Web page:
Redesigning the Alphabet with Alex Trochut and Jaeger-LeCoultre
To celebrate its pop-up Reverso 1931 Café experiences in New York and Tokyo this season, Jaeger-LeCoultre announced an incredible partnership with graphic designer Alex Trochut.
Alex Trochut, the famed graphic designer, was tasked with creating an Art Deco-inspired typeface aptly called “1931 Alphabet.” And earlier in November, we sat down with Trochut to talk about his inaugural partnership with Jaeger-LeCoultre.
J.J. Owens: Would you mind explaining your process and how you made a modern yet Art Deco-inspired alphabet?
Alex Trochut: The process involved figuring out how to make a portrait of a brand. Every time you have the opportunity to convey a message, you need to figure out the brand’s personality. Beyond the text, we wanted to make people feel as though the past was the present yet pushing it forward.
The team was incredibly open. We both opened each other’s minds. I think Jaeger-LeCoultre was very brave for initially being even more open than I was to making something more experimental. Art Deco became a fragmentation of geometry. I liked deconstructing the design of the Reverso into letters.
JO: You credit your grandfather, Joan Trochut, for introducing you to the artistry of typography. What did you take away from him?
AT: I wasn’t lucky enough to meet him, but he created an entire system in the 1940s [called Super-Veloz] that you could rearrange in different ways to create letters and illustrations.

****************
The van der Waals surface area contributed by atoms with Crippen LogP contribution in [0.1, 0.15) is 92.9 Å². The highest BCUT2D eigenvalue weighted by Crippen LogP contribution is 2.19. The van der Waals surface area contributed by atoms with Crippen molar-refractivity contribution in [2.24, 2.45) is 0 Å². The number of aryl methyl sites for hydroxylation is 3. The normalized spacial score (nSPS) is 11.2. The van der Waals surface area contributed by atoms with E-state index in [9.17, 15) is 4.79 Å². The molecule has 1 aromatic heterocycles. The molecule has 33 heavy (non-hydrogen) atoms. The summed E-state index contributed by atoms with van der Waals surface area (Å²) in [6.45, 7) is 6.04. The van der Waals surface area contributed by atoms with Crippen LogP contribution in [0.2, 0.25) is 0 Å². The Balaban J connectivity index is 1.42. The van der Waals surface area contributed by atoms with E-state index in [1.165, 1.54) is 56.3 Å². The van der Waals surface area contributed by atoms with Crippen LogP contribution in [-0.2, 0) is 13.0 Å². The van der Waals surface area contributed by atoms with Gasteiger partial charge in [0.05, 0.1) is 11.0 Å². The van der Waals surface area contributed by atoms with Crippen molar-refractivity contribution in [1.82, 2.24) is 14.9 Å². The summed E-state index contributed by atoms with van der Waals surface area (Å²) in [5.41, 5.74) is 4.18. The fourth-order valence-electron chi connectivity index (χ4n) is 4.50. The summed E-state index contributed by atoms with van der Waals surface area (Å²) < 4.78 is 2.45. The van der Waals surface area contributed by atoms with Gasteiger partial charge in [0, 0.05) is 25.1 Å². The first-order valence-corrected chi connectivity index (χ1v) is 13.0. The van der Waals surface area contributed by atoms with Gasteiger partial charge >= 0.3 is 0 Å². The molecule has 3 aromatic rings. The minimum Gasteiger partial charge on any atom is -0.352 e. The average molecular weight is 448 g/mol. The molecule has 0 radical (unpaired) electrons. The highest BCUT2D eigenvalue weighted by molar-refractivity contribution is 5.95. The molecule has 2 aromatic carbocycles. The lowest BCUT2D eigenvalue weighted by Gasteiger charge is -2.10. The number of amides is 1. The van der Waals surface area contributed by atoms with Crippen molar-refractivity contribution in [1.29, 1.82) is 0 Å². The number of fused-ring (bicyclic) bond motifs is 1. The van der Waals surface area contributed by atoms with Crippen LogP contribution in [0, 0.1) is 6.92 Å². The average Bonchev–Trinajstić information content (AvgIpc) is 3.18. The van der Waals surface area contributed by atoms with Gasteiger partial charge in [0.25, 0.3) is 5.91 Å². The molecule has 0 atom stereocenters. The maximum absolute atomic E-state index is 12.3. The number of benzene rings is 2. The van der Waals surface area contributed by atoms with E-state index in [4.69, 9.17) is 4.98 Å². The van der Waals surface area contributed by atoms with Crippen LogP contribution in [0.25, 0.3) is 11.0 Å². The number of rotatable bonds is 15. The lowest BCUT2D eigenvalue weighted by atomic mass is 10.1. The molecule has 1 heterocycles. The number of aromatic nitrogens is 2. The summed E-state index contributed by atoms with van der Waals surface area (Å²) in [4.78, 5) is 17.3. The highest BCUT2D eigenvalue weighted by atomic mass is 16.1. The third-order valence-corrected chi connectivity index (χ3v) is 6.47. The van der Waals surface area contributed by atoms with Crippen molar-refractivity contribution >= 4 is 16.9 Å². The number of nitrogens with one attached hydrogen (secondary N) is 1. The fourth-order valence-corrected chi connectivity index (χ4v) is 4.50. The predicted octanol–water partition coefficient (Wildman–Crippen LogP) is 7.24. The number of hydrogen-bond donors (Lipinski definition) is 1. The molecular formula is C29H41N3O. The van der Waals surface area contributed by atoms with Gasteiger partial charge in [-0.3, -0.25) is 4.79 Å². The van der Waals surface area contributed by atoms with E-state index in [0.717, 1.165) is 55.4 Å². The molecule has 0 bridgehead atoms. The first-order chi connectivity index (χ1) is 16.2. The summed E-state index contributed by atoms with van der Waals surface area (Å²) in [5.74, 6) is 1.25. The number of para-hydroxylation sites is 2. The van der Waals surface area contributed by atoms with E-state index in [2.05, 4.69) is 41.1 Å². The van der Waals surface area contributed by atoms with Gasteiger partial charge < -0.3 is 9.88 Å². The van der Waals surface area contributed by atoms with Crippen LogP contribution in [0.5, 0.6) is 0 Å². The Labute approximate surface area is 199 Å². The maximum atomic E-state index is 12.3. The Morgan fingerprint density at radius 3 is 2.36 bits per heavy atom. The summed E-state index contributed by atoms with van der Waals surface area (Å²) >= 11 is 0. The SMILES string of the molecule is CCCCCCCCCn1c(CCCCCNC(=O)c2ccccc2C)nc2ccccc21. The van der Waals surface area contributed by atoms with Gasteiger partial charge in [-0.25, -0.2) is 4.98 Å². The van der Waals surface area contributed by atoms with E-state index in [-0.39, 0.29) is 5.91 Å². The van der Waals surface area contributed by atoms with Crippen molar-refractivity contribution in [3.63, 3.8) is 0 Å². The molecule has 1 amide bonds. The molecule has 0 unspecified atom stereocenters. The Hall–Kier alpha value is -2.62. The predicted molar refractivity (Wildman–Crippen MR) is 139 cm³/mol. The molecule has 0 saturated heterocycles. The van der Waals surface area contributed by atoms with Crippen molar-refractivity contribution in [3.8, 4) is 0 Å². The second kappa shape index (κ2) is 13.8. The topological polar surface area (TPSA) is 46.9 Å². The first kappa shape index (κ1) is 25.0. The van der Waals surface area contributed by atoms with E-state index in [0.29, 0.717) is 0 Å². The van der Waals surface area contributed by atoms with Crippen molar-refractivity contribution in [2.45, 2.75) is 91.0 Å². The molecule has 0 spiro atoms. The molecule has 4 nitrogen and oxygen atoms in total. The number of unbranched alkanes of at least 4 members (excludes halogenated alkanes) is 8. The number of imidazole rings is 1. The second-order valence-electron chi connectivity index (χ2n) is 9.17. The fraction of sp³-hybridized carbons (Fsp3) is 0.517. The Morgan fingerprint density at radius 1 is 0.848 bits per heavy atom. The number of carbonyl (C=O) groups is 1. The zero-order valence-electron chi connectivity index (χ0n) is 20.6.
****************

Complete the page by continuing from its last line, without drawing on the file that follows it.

He looked at illustrations and letters as the same thing. And that was the most valuable lesson – looking at letters as abstract shapes that could carry meaning. This collaboration is just letters, but they hold meaning.
JO: What parallels do you see between your work and watchmaking?
AT: We were just talking about this! It’s amazing looking at the world of watchmaking; it’s a world of systems and surprises. Of course, you need to be very precise, but there’s a lot of oblique and magical thinking.
We both work with the idea of seduction but also precision. We aim to be the most efficient. However, we don’t want to be boring. It’s not what we say; it’s how we say it. It’s not like art in that we can debate. Art can be a debate, time is not.
JO: What was your earliest memory of a watch? And did you look at them as pieces of art or more as tools?
AT: When I was a kid, my grandmother had a bunch of old watches that weren’t working. It was the first time I saw something and thought, “This is very complex technology.”
I am a kid from the Eighties, so the VHS tapes around the house were not nearly as magical as the ancient watches.
JO: What does having your typography on such a classic watch mean to you?
AT: I have not yet [come to grips with it all]. The Reverso has been a design piece in history, so it’s an incredible honor. For me, letters almost always belong on paper. So, to be able to jump into another dimension, it’s pretty cool.
JO: In terms of personal expression, what does wearing a Reverso mean to you?
AT: To me, a person wearing a Reverso values the past. I am all about progress, but when it takes away the human element, I hate automation. The Reverso holds the idea of the past being part of the future. I like the idea of the watch carrying so many values; it’s not going in reverse.
JO: Who is one artist, in whatever medium, you feel would best represent the Reverso?